For Congresswoman Eleanor Holmes Norton, the issue of Washington, D.C. statehood is not only political, but personal.
“My own family has lived through almost 200 years of change in D.C. since my great-grandfather Richard Holmes, as a slave, walked away from a plantation in Virginia and made his way to D.C.,” she testified before the House Committee on Oversight and Reform.
Monday’s hearing addressed H.R. 51, the Washington, D.C. Admission Act, which aims to make the nation’s capital America’s 51st state. Holmes Norton long-standing legislative efforts began in the 1990s, with the latest measure introduced on January 4, 2021.
“We can no longer be sidelined in the democratic process. Full democracy requires much more,” she said. “Residents deserve full voting representation in the Senate and the House and complete control over their local affairs. They deserve statehood.”
An identical version of H.R. 51 was passed by the House of Representatives last year in the 116th Congress, but Republican leadership gave it no play in the Senate. However, with Democrats now in the White House and majorities in both chambers of Congress, many champions of the bill are hopeful.
House Speaker Nancy Pelosi (D-CA) and House Majority Leader Steny H. Hoyer (D-MD), have both committed to bringing the legislation to the House floor during the 117th Congress. To date, the measure has more than 200 cosponsors in the House. The Senate version of the bill (S. 51), sponsored by Sen. Tom Carper (D-DE), has at least 40 cosponsors, including Senate Majority Leader Chuck Schumer (D-NY).
“In 2019, we came before this Committee for the first time in nearly three decades and made an irrefutable moral and constitutional case for statehood,” said Washington D.C. Mayor Muriel Bowser, who also testified before the committee. “We are even more united, organized, and prepared to demand D.C. statehood now for the generations of Washingtonians who have waited far too long for full and equal citizenship.”
Washington D.C. was established in 1790, as a permanent seat for the federal government. Virginia and Maryland each ceded land for a district that from the beginning was distinct from existing states.
Today, about 712,000 people call Washington, D.C. home. While traditionally largely African American, the current population is about 46 percent Black, per U.S. Census data.
Despite its power, pomp and circumstance, Washingtonians have long lacked full self governance. Residents voted in their first presidential election in 1964, and only elected their own mayor in the 1970s, according to history posted by Destination DC, the official marketing arm of the region.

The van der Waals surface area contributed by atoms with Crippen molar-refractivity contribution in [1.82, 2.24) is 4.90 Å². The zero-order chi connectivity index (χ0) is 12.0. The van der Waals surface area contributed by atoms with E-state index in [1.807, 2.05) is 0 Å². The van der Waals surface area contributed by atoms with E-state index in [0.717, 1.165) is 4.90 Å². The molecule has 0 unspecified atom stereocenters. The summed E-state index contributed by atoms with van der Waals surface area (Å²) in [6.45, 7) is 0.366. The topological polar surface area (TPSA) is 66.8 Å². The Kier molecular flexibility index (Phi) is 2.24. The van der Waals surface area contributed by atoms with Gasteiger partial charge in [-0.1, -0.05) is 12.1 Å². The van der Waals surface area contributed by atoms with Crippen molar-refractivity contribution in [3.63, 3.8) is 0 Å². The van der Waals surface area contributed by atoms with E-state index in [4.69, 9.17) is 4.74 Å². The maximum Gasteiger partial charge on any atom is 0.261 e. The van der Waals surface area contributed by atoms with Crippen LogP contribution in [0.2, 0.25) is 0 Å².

Washingtonians’ representation in Congress is limited to a non-voting delegate in the House of Representatives and two so-called “shadow“ Senators who also cannot cast votes.
Many lawmakers and advocates have characterized the quest for D.C. statehood as a civil rights issue. Although residents pay federal taxes, serve in the military and vote as do fellow U.S. citizens, they have no official say in policy decisions that impact their lives.
“The right to vote is meaningless if you cannot put anyone into office,” said Wade J. Henderson, interim president and CEO of The Leadership Conference on Civil and Human Rights. “Washingtonians have been deprived of this right for more than two centuries – often on grounds that had nothing to do with Constitutional design, and everything to do with race – and remain so today.”
Until D.C. residents have a vote in Congress, he said, “they will not be much better off than African Americans in the South were prior to August 6, 1965, when President Johnson signed the Voting Rights Act into law. And until then, the efforts of the civil rights movement will remain incomplete.”
Rep. Hoyer said the disenfranchisement of Washingtonians has had recent repercussions.
“D.C. residents have been denied critical COVID-19 emergency funding based solely on where they live,” he said. “And, at the same time, they experienced a violent insurrection [at the U.S. Capitol] incited by former President Trump which resulted in the need for thousands of National Guard troops to move into the city and erect burdensome security measures.”
Holmes Norton believes that granting the district statehood would ensure that those who live in D.C., finally have the full representation they want and deserve.
“Eighty-six percent of D.C. residents voted for statehood in 2016. In fact, D.C. residents have been petitioning for voting rights in Congress and local autonomy for 220 years,” she told the committee.
The proposed addition to the union would be called “State of Washington, Douglass Commonwealth”—paying homage to Maryland-born abolitionist Frederick Douglass who spent his final years in the district.
Congress would retain authority over two square miles of the Washington that many associate with politics and tourism: the White House, U.S. Capitol complex, the Supreme Court, federal monuments, and the National Mall. That area would be called the Capital.
According to Holmes Norton, H.R. 51 has the U.S. Constitution on its side. The Constitution does not establish any prerequisites for new states, but its Admissions Clause gives Congress the authority to admit new states.
“Congress has two choices,” she said. “It can continue to exercise undemocratic, autocratic authority over the American citizens who reside in our nation’s capital, treating them, in the words of Frederick Douglass, as “aliens, not citizens, but subjects.” Or it can live up to this nation’s promise and ideals, end taxation without representation and pass H.R. 51.”
Committee Chairwoman Carolyn B. Maloney (D-NY) applauded Holmes Norton for her “fierce leadership” and tenacity in seeking to secure full equality for district residents.
“The fact that Americans living in the District of Columbia are denied representation in Congress is a historic wrong.”
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